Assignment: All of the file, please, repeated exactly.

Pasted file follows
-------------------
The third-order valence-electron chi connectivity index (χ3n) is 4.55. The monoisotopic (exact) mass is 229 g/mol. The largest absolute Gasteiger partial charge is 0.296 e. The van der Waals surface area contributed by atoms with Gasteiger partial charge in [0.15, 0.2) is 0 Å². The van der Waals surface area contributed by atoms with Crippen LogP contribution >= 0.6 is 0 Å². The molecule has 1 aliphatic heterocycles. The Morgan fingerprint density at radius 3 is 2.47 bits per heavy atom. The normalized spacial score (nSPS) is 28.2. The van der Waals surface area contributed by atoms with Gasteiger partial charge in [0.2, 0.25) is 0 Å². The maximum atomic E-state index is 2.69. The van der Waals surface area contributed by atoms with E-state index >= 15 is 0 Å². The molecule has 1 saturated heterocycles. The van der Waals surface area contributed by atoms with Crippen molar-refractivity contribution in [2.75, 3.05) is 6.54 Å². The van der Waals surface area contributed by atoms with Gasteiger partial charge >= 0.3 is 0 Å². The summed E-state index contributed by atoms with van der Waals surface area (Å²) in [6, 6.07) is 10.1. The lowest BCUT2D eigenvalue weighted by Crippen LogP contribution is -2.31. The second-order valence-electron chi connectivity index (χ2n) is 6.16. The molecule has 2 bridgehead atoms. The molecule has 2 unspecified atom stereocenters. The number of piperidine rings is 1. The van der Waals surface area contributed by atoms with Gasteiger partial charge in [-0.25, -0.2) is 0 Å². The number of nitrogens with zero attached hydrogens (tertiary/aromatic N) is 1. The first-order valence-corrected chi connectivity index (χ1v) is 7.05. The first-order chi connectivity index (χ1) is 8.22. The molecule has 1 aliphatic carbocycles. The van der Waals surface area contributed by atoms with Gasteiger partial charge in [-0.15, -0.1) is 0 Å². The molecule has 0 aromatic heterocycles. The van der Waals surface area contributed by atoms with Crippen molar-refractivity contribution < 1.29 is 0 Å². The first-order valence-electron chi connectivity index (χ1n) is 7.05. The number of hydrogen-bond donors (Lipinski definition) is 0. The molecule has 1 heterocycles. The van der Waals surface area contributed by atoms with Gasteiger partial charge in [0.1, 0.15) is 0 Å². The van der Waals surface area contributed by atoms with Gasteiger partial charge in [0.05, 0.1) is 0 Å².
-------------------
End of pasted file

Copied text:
The third-order valence-electron chi connectivity index (χ3n) is 4.55. The monoisotopic (exact) mass is 229 g/mol. The largest absolute Gasteiger partial charge is 0.296 e. The van der Waals surface area contributed by atoms with Gasteiger partial charge in [0.15, 0.2) is 0 Å². The van der Waals surface area contributed by atoms with Crippen LogP contribution >= 0.6 is 0 Å². The molecule has 1 aliphatic heterocycles. The Morgan fingerprint density at radius 3 is 2.47 bits per heavy atom. The normalized spacial score (nSPS) is 28.2. The van der Waals surface area contributed by atoms with Gasteiger partial charge in [0.2, 0.25) is 0 Å². The maximum atomic E-state index is 2.69. The van der Waals surface area contributed by atoms with E-state index >= 15 is 0 Å². The molecule has 1 saturated heterocycles. The van der Waals surface area contributed by atoms with Crippen molar-refractivity contribution in [2.75, 3.05) is 6.54 Å². The van der Waals surface area contributed by atoms with Gasteiger partial charge >= 0.3 is 0 Å². The summed E-state index contributed by atoms with van der Waals surface area (Å²) in [6, 6.07) is 10.1. The lowest BCUT2D eigenvalue weighted by Crippen LogP contribution is -2.31. The second-order valence-electron chi connectivity index (χ2n) is 6.16. The molecule has 2 bridgehead atoms. The molecule has 2 unspecified atom stereocenters. The number of piperidine rings is 1. The van der Waals surface area contributed by atoms with Gasteiger partial charge in [-0.25, -0.2) is 0 Å². The number of nitrogens with zero attached hydrogens (tertiary/aromatic N) is 1. The first-order valence-corrected chi connectivity index (χ1v) is 7.05. The first-order chi connectivity index (χ1) is 8.22. The molecule has 1 aliphatic carbocycles. The van der Waals surface area contributed by atoms with Gasteiger partial charge in [-0.15, -0.1) is 0 Å². The molecule has 0 aromatic heterocycles. The van der Waals surface area contributed by atoms with Crippen molar-refractivity contribution < 1.29 is 0 Å². The first-order valence-electron chi connectivity index (χ1n) is 7.05. The number of hydrogen-bond donors (Lipinski definition) is 0. The molecule has 1 heterocycles. The van der Waals surface area contributed by atoms with Gasteiger partial charge in [0.1, 0.15) is 0 Å². The van der Waals surface area contributed by atoms with Gasteiger partial charge in [0.05, 0.1) is 0 Å².